THIS spring, college seniors are entering a better job market than the class of 2009 faced. Unfortunately, that is not saying much because 2009 was one of the worst years in the history of hiring.
Still, hiring of this year’s crop of graduates is up 5 percent over the previous year, according to the National Association of Colleges and Employers.
To employers the most desirable majors include accounting, engineering, computing and mathematics, according to Edwin Koc, research director of the association. Companies are also seeking evidence of communication and writing skills, analytical ability and teamwork, Mr. Koc said.
Whatever your strengths and weaknesses, you will need to “bring your A game” to this job market, said Katharine Brooks, director of liberal arts career services at the University of Texas at Austin and author of a career guide called “You Majored in What?”
Dr. Brooks has seen some evidence of an upturn. For example, Facebook just opened an office in Austin with many positions that would be appropriate for new college graduates. But over all, “we’re just talking a glimmer of hope in an otherwise bleak picture,” she said.
That means you can’t be casual about your job search, she said, and your résumé, cover letter and interviewing skills must be top notch.
Above all, “you need to be able to articulate the value of your degree,” she said, especially if you are in the liberal arts, and there isn’t a linear connection between what you majored in and the job you are seeking.
Take philosophy majors. There aren’t a lot of jobs for philosophers. But people use logic to formulate and weigh ideas and to reach conclusions, which can make training in philosophy very effective in the business world, Dr. Brooks said. Being able to spell that out concretely, with specific examples, could be crucial to being hired.
English majors face similar hurdles. But in most fields, it is important to write and speak clearly and to see things from different perspectives. A graduate with an English degree who tailors those strengths to a particular job description can make a strong case for being hired.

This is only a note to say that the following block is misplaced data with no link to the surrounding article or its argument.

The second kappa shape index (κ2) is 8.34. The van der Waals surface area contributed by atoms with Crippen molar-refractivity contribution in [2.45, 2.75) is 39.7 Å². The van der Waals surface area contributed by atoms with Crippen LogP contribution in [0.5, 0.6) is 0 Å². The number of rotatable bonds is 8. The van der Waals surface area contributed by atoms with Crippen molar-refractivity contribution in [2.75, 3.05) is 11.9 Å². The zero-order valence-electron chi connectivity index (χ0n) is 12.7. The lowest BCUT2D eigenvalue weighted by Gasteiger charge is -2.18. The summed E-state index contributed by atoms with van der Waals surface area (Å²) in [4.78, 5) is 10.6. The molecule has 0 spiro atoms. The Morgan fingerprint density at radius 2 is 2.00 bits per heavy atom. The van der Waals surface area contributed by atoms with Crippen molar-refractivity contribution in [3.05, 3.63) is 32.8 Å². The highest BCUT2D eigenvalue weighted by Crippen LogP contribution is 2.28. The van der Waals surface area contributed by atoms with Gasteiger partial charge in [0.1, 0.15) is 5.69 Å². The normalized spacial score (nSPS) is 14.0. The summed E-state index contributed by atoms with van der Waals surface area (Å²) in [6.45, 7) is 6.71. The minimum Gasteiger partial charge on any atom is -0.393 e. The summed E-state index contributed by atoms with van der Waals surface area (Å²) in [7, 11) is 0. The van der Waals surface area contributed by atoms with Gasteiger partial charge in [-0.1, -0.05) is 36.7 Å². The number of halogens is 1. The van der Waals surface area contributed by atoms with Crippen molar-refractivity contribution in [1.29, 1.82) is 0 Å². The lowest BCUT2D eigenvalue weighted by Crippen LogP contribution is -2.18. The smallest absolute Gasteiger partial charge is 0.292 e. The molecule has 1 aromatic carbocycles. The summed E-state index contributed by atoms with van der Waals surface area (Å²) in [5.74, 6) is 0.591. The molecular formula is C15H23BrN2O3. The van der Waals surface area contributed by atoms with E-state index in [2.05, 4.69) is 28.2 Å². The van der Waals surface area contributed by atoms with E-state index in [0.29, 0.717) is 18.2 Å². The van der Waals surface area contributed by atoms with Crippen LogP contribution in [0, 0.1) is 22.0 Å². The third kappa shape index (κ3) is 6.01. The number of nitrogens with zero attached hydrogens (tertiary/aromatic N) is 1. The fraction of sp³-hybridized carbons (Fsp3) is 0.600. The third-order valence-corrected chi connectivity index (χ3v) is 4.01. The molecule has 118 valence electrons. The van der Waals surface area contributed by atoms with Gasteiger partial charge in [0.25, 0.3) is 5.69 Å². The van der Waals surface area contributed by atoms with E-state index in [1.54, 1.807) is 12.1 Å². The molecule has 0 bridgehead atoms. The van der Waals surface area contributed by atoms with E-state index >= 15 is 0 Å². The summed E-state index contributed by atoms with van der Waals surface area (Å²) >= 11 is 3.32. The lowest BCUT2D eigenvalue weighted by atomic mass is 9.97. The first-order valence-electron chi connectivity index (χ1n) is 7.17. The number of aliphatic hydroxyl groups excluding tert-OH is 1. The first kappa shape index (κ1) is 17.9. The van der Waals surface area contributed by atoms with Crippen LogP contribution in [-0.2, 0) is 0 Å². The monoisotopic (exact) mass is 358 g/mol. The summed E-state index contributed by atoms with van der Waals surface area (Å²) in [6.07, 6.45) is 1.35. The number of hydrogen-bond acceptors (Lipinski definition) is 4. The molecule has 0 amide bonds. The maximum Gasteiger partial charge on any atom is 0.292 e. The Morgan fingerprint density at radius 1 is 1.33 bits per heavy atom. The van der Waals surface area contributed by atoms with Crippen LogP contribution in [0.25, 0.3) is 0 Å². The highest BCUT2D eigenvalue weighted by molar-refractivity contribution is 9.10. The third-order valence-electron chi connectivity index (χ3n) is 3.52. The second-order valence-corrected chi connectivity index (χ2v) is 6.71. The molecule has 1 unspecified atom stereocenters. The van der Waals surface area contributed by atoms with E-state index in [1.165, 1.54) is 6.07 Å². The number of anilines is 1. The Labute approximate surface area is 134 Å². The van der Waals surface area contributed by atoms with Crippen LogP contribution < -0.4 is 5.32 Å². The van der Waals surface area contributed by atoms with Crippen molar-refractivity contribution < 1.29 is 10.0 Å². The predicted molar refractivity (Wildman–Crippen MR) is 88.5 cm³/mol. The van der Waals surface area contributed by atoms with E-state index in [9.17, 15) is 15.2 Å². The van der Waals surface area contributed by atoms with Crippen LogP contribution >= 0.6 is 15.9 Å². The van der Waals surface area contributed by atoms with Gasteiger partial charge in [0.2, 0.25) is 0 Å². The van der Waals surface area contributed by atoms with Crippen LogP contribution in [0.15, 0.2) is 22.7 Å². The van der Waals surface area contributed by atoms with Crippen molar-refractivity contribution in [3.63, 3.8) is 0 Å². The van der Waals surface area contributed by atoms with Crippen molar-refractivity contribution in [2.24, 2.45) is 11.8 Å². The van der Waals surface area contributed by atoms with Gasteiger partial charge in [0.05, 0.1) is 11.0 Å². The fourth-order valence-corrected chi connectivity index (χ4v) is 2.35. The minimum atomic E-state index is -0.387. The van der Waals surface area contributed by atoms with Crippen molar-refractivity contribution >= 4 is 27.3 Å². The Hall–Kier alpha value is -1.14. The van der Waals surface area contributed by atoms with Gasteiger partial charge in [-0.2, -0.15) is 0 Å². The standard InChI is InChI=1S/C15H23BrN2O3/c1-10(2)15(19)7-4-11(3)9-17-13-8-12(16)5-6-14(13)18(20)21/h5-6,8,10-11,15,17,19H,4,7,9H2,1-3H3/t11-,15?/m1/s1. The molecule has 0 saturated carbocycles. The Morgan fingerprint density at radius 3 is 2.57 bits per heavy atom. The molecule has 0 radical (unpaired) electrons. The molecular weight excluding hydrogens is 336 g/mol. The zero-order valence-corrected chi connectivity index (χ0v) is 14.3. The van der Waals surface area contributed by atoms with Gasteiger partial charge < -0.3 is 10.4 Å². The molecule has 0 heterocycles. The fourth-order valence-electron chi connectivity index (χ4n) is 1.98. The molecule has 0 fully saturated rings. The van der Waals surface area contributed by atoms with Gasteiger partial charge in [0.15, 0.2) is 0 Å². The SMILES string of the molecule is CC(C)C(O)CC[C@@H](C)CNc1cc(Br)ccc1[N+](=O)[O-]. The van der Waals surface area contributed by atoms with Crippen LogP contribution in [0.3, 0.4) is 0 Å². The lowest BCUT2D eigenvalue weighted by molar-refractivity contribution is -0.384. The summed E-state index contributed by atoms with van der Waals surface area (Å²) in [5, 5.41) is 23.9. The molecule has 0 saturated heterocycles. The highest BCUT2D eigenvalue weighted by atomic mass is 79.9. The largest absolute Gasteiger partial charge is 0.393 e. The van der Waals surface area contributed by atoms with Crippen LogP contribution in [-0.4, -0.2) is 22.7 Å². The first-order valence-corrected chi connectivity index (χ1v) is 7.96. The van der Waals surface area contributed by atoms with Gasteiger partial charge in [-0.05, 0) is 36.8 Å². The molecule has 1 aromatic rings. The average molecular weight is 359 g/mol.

An understanding of the human condition gained through great literature can be helpful in professions like social work, Dr. Brooks said.
Beyond your major, have stories to tell about how your experiences would make you a good employee, suggested Nathan Bennett, co-author of “Your Career Game” and a professor at the Georgia Tech College of Management. And it doesn’t have to be work experience. For example, someone who has been a camp counselor will have leadership stories to tell, he said.
In this market, graduates need to be flexible about geographic location, job title and salary, Dr. Bennett said. And they should be willing to consider a smaller company rather than a marquee name.
Take full advantage of your school’s placement office and alumni network, Dr. Bennett said. But “the trick is not to aim too high.” If you are applying for a job at a bank, talk to a 25- or 26-year-old alumnus there rather than a 45-year-old, he said, because that person will have a better idea of how to get hired at the entry level.
Many new graduates are not sure what they want to do and are worried about taking the wrong job, Dr. Brooks said. Remember that no job needs to be permanent.
She uses the metaphor of chaos theory to explain the job search process. “It’s a complex world, and you can’t predict everything, so don’t try to,” she said. When you are starting in the work force, “Look for opportunities to learn, take a risk, try things out, see what you like, and always be open to the next opportunity,” she said.
If you don’t like your first job, at least you have learned what you don’t like, and you can carry that knowledge to your next job, she said.
Graduates can fall victim to a sense of paralysis if they aren’t sure what direction to take, Dr. Bennett said. People in their early 20s have plenty of time to take chances. After all, their working life is probably going to last at least twice as long as their current age, he said.
Some graduates with little or no work experience may wonder what they have to offer over an applicant with more experience. But recent college graduates are less expensive than more seasoned workers, and that can be an advantage (to the employer, if not the graduate’s wallet) in a tougher economy.
But mainly, businesses hire new graduates as an investment, said Dan Black, Americas director for campus recruiting at Ernst & Young.
For one thing, younger people tend to have a stronger grasp of the latest technology, Mr. Black said. In addition, this generation of students has been exposed to greater cultural diversity, he said, and they are using the Web and other technology to connect globally.
Add the energy and enthusiasm that new graduates tend to possess and their value is clear. As Dr. Brooks put it, “They may not have the experience, but what they have is potential.”
Nothing new but, as someone who'll graduate in '12, I hope the trend continues upward. :>